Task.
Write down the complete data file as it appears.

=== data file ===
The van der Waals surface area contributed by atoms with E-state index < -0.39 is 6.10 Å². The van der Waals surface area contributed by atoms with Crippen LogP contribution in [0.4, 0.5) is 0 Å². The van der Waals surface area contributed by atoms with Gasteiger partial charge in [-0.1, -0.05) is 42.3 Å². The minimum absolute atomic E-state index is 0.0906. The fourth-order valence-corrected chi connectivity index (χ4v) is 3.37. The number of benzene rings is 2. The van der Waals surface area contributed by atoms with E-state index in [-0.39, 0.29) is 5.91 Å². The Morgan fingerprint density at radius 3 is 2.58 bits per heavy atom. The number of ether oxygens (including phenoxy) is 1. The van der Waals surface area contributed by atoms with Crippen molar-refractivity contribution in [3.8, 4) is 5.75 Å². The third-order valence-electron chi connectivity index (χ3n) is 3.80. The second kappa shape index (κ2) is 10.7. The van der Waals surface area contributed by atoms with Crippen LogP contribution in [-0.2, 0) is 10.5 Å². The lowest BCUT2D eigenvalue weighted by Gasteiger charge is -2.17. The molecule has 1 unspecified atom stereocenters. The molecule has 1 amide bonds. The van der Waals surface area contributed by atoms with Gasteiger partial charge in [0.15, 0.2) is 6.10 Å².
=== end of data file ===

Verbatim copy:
The van der Waals surface area contributed by atoms with E-state index < -0.39 is 6.10 Å². The van der Waals surface area contributed by atoms with Crippen LogP contribution in [0.4, 0.5) is 0 Å². The van der Waals surface area contributed by atoms with Gasteiger partial charge in [-0.1, -0.05) is 42.3 Å². The minimum absolute atomic E-state index is 0.0906. The fourth-order valence-corrected chi connectivity index (χ4v) is 3.37. The number of benzene rings is 2. The van der Waals surface area contributed by atoms with E-state index in [-0.39, 0.29) is 5.91 Å². The Morgan fingerprint density at radius 3 is 2.58 bits per heavy atom. The number of ether oxygens (including phenoxy) is 1. The van der Waals surface area contributed by atoms with Crippen molar-refractivity contribution in [3.8, 4) is 5.75 Å². The third-order valence-electron chi connectivity index (χ3n) is 3.80. The second kappa shape index (κ2) is 10.7. The van der Waals surface area contributed by atoms with Crippen LogP contribution in [-0.2, 0) is 10.5 Å². The lowest BCUT2D eigenvalue weighted by Gasteiger charge is -2.17. The molecule has 1 unspecified atom stereocenters. The molecule has 1 amide bonds. The van der Waals surface area contributed by atoms with Gasteiger partial charge in [0.15, 0.2) is 6.10 Å².